HOUSTON - Carolina's Al Wallace took a long, circuitous route to today's Super Bowl. Starting with Jacksonville, the veteran defensive end played in Philadelphia, passed briefly through Chicago and Miami, and wound up with the Panthers in a 2002 trade.
Seven years, five teams, one improbable success story.
Wallace, a four-year starter at the University of Maryland under Mark Duffner, lost his 1999 season to a fractured and dislocated ankle with the Eagles, and was cut by two teams the next two years. Having essentially missed three straight years, Wallace admits he was ready to give up football and pursue a career in education until the Miami Dolphins called in 2002 with an offer.
By July, though, he was traded to Carolina, coming off a 1-15 season, and he wasn't happy.
"Coming from the Dolphins, I didn't know any of the guys and none of the names [of the Panthers] sounded familiar," Wallace said. "I didn't realize until I got here how special this team was. Coming here was a blessing in disguise."
Wallace, 29, played a key role in the Panthers' defensive line rotation as a reserve. He had five sacks and nine quarterback hurries in the pass rush with two interceptions and 38 tackles. He also played an important role on a special teams unit that blocked five kicks in the first two games. He has started six games the past two seasons.
"He has been a diamond in the rough for us," said coach John Fox. "He has made big plays."
Wallace was recruited out of Delray Beach, Fla., to play wide receiver in Duffner's run-and-shoot offense in 1992. But it wasn't long before the Terps realized he was a growing young man and had special talent on defense. "I added 40 or 50 pounds in my first three, four months at Maryland," he said.
Taking the edge off
"We were trying to take a little bit of the edge off, give everybody a chance to relax," coach Bill Belichick said. "It's been a good, hard week [in Houston] with a lot of concentration. We figured we'd lighten up a little here and be ready to go [today]."
Word from the boss
Panthers owner Jerry Richardson was Fox's choice to talk to the team during its pre-Super Bowl walk-through.
"I asked him if he wouldn't mind speaking to the team - not as the owner, but as a player who played on a similar stage in similar circumstances," Fox said.
Fox always has someone speak to the team the day before the game, and he chose his boss, who as a wide receiver for the Baltimore Colts caught a touchdown pass in the 1959 NFL championship victory over the New York Giants.
Fox declined to divulge the contents of Richardson's six-minute speech.
"It was private," Fox said.
Landing on his feet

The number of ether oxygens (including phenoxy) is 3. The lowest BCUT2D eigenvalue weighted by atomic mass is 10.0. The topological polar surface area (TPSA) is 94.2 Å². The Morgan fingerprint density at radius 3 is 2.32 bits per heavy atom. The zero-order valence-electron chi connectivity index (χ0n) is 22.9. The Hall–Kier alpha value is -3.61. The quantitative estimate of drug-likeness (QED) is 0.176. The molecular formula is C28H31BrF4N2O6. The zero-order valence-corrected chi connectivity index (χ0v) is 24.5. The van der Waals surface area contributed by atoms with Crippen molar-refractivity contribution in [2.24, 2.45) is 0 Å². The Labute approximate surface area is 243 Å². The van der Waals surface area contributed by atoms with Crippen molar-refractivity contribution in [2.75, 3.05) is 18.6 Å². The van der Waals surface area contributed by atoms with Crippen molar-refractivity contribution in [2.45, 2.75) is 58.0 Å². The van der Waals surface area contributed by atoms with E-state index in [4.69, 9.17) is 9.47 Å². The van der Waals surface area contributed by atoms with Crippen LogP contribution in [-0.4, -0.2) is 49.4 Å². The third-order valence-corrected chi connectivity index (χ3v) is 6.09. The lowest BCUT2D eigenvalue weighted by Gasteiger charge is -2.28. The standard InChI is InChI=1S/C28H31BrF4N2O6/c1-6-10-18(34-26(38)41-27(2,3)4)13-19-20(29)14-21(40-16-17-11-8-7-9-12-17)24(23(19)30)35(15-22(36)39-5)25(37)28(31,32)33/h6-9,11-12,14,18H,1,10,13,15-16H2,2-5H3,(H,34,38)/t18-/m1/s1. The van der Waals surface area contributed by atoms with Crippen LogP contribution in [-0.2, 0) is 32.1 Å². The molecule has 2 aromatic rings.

Safety Rodney Harrison's nine-year career in San Diego came to a screeching halt last February when new coach Marty Schottenheimer released him in what became a purge of the Chargers' senior-most veterans. Also subtracted were linebacker Junior Seau and fullback Fred McCrary.
Harrison rebounded nicely, landing with the Patriots, where he has become a leader on one of the NFL's best defenses. He isn't shy about saying that Schottenheimer made a mistake.
"I wasn't cut [because of my] contract," Harrison said. "I'd been there for nine years and was underpaid. It was just a matter of some guy thinking he knew it all."
There was also a knock that Harrison had slowed down. But he's got a rebuttal to that, too.
"People can say speed is good, but if you don't know where you're going, how fast can you be?" Harrison said. "A lot of times, rookies are confused. ... [Patriots rookie safety] Eugene Wilson may be faster than me, but since I've seen some things over my career, I might beat him to the ball."
Panthers center Jeff Mitchell feels like more of a contributing member in the team's Super Bowl push than he did the first time he was here with the Ravens in 2001.
"This has been more rewarding for me so far," Mitchell said. "It's more rewarding being part of an effective offense. Not that we weren't effective in Baltimore, but there were quite a few games where we didn't have much to do with the win."
The write stuff
Much has been made of the fact that Panthers general manager Marty Hurney was a sportswriter before getting into NFL management, first with the Washington Redskins under Bobby Beathard. He is actually the second ex-sportswriter running an NFL team, with the Giants' Ernie Accorsi, and the latest in an impressive line.
Hurney, a native of Wheaton, Md., worked for the Montgomery Journal, the now-defunct Washington Star and The Washington Times.
"I'm proud of Marty," said Accorsi, who took the 2000 Giants to the Super Bowl. "If Red Smith would have left the writing profession, he would have probably led teams into the Super Bowl, too. And remember, Tex Schramm, Pete Rozelle, Harry Dalton, Frank Cashen and Gabe Paul all were either sportswriters or PR guys before they became general managers."